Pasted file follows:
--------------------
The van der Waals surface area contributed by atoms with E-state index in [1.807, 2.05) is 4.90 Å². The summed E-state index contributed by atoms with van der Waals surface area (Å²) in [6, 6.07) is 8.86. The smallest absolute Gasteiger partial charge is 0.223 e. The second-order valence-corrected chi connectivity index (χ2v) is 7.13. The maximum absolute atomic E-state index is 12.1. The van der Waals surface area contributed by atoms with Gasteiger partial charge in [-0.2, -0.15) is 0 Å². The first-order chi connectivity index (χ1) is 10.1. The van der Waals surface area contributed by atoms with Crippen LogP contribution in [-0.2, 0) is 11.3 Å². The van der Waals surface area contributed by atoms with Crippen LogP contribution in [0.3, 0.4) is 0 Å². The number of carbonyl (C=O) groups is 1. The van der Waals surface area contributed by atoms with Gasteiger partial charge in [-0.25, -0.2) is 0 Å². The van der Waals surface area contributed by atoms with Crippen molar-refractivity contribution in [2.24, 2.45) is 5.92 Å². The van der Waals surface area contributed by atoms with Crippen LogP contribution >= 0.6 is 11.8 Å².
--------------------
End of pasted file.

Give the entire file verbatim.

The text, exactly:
The van der Waals surface area contributed by atoms with E-state index in [1.807, 2.05) is 4.90 Å². The summed E-state index contributed by atoms with van der Waals surface area (Å²) in [6, 6.07) is 8.86. The smallest absolute Gasteiger partial charge is 0.223 e. The second-order valence-corrected chi connectivity index (χ2v) is 7.13. The maximum absolute atomic E-state index is 12.1. The van der Waals surface area contributed by atoms with Gasteiger partial charge in [-0.2, -0.15) is 0 Å². The first-order chi connectivity index (χ1) is 10.1. The van der Waals surface area contributed by atoms with Crippen LogP contribution in [-0.2, 0) is 11.3 Å². The van der Waals surface area contributed by atoms with Crippen LogP contribution in [0.3, 0.4) is 0 Å². The number of carbonyl (C=O) groups is 1. The van der Waals surface area contributed by atoms with Gasteiger partial charge in [-0.25, -0.2) is 0 Å². The van der Waals surface area contributed by atoms with Crippen molar-refractivity contribution in [2.24, 2.45) is 5.92 Å². The van der Waals surface area contributed by atoms with Crippen LogP contribution >= 0.6 is 11.8 Å².